Today, 12 days after Christmas, is the traditional date to celebrate Epiphany. In recent years, however, the celebration moved to the Sunday following the feast of Mary, the Mother of God on January 1st. Epiphany is the feast of the manifestation of Christ to the world, in particular to the Gentiles.
The feast of Epiphany is also referred to as the Feast of the Three Kings or the Feast of the Magi. Who were these Magi and what lessons can we learn from their story? Magi is the plural of magus, a wise person or magician with special powers. Magus also refers to a member of a priestly class of ancient Persia (today, the country of Iran). In the Epiphany story, we generally assume that there were three magi. They were astrologers (scientists) who had been studying the stars for many years.
I would like to reflect on five key themes of Epiphany found in Sunday’s Scripture readings:
- Light, revelation, and the star
Rise up in splendor, Jerusalem! Your light has come, the glory of the Lord shines upon you. (Isaiah 60:1)
Coming toward the end of the Christmas Season, Epiphany continues the theme of light that was started in Advent: Christ as the light of the world; we ourselves as a light to the world; the Magi following a light to encounter God in a newborn child.
On of my favorite hymns on the theme of light is Bernadette Farrell’s Christ, Be Our Light (OCP, 1993, 2011). I am including verses 1, 2, and 5 here.
- Longing for light, we wait in darkness. Longing for truth, we turn to you.
Make us your own, your holy people, light for the world to see.
Christ, be our light! Shine in our hearts. Shine through the darkness.
Christ, be our light! Shine in your church gathered today.
- Longing for peace, our world is troubled. Longing for hope, many despair.
Your word alone has pow’r to save us. Make us your living voice.
- Many the gifts, many the people, many the hearts that yearn to belong.
Let us be servants to one another, making your kingdom come.
2. Recognizing God in the lowly and poor
For he shall rescue the poor when he cries out, and the afflicted when he has no one to help him. He shall have pity for the lowly and the lives of the poor he shall save. (Psalm 72:12-13)
The Magi, often thought of as kings, recognized God in a very unlikely situation – a poor family in a lowly place. Scott Soper composed a hymn that is appropriate for Epiphany. It is often sung in alternating verses with “What Child Is This?”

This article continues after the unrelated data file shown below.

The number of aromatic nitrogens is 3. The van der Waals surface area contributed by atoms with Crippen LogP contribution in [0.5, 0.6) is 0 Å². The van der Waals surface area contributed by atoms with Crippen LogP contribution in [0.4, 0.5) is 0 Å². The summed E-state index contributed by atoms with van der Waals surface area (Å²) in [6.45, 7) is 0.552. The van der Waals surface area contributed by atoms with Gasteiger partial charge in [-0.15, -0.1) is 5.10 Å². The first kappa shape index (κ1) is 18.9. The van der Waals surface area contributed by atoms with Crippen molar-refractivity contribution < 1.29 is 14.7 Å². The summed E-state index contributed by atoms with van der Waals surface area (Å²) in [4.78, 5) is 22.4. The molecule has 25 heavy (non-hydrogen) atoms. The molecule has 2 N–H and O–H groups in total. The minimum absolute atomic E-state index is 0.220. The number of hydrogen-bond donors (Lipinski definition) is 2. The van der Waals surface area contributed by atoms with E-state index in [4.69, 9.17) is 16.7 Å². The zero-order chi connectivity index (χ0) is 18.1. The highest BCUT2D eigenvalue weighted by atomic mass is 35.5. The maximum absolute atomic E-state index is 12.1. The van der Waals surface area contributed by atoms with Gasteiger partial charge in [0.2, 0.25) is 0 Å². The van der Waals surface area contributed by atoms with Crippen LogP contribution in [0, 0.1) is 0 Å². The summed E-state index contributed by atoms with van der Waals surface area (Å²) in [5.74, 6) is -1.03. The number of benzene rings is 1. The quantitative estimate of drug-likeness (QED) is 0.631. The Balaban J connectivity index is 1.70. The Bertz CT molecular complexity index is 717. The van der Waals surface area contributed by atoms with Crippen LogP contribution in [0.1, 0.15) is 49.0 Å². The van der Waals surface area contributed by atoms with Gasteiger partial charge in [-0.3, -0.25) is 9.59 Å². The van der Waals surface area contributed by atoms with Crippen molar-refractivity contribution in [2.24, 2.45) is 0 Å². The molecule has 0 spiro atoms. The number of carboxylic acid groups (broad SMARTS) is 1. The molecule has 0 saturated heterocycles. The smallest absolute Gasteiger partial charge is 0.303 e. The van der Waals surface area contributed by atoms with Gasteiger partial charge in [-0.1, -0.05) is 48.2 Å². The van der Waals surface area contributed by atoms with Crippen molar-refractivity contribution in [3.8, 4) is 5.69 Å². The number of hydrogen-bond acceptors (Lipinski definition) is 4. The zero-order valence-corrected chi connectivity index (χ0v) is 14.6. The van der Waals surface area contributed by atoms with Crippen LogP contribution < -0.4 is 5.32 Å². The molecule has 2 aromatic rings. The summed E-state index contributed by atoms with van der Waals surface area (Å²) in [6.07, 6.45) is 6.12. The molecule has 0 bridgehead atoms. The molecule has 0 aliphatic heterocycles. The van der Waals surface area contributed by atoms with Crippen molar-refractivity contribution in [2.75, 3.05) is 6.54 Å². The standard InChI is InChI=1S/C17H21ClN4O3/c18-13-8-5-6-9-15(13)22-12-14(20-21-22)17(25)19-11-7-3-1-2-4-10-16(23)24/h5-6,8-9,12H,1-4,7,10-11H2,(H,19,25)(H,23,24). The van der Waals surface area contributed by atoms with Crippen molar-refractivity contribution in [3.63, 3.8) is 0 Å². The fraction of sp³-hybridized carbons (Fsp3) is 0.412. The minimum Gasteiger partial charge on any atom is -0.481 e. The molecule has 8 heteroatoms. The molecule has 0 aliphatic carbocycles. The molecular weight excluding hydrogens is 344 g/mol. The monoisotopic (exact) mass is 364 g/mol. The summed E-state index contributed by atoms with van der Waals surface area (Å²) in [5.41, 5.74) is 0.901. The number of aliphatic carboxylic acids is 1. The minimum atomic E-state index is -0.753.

“Child of the Poor” by Scott Soper (OCP, 1994)
Helpless and hungry, lowly he lies, wrapped in the chill of midwinter;
Comes now among us, born into poverty’s embrace, new life for the world.
Who is this who lives with the lowly, sharing their sorrows, knowing their hunger?
This is Christ, revealed to the world in the eyes of a child, a child of the poor.
Who is the stranger here in our midst, looking for shelter among us?
Who is the outcast? Who do we see amid the poor, the children of God?
Bring all the thirsty, all who seek peace; bring those with nothing to offer.
Strengthen the feeble, say to the frightened heart: “Fear not: here is your God!”
3. Truth that extends to the whole world
The Gentiles are coheirs, members of the same body, and copartners in the promise in Christ Jesus through the gospel. (Ephesians 3:6)
The Magi came from ancient Persia, modern-day Iran. God revealed God’s self to those outside the covenant relationship of ancient Israel, that is, the Gentiles. Do we believe that wisdom can come from the East or the Middle East? Do we accept the idea that we can find truth in worlds other than our own, or do we believe that we have a monopoly on truth?
4. Allowing an encounter with God to change us
[The magi] departed for their country by another way. (Matthew 2:12)
What if we substituted by with in? After they encountered God, the magi were changed. They went home in a different way? They were no longer the same; they looked at life in a different way. Do we allow God to change us once we have encountered Christ in unlikely circumstances? Are we even open to look at life in a different way?
5. Offering our gifts, the best of what we have
This last theme comes from a reflection of Sr. Fran Ferder, cited in Give Us This Day, December 2017. The Magi brought gifts of gold, incense, and myrrh. They also brought their personal gifts of knowledge, wisdom, influence, courage, and presence — without knowing how their gifts would be received.
As sons and daughters of God we too have our very own star – our personal appeal, our individual influence, our unique way of incarnating the holy. We have gifts to offer. Some of us travel a long way to find the reception that the Magi found.
May we see the Light and follow it. May we be generous with our gifts, offering others the best of what we have. May we appreciate the gifts that strangers bring us and the mysteries that they reveal. May we be flexible about changing our routes and about leaving in another way.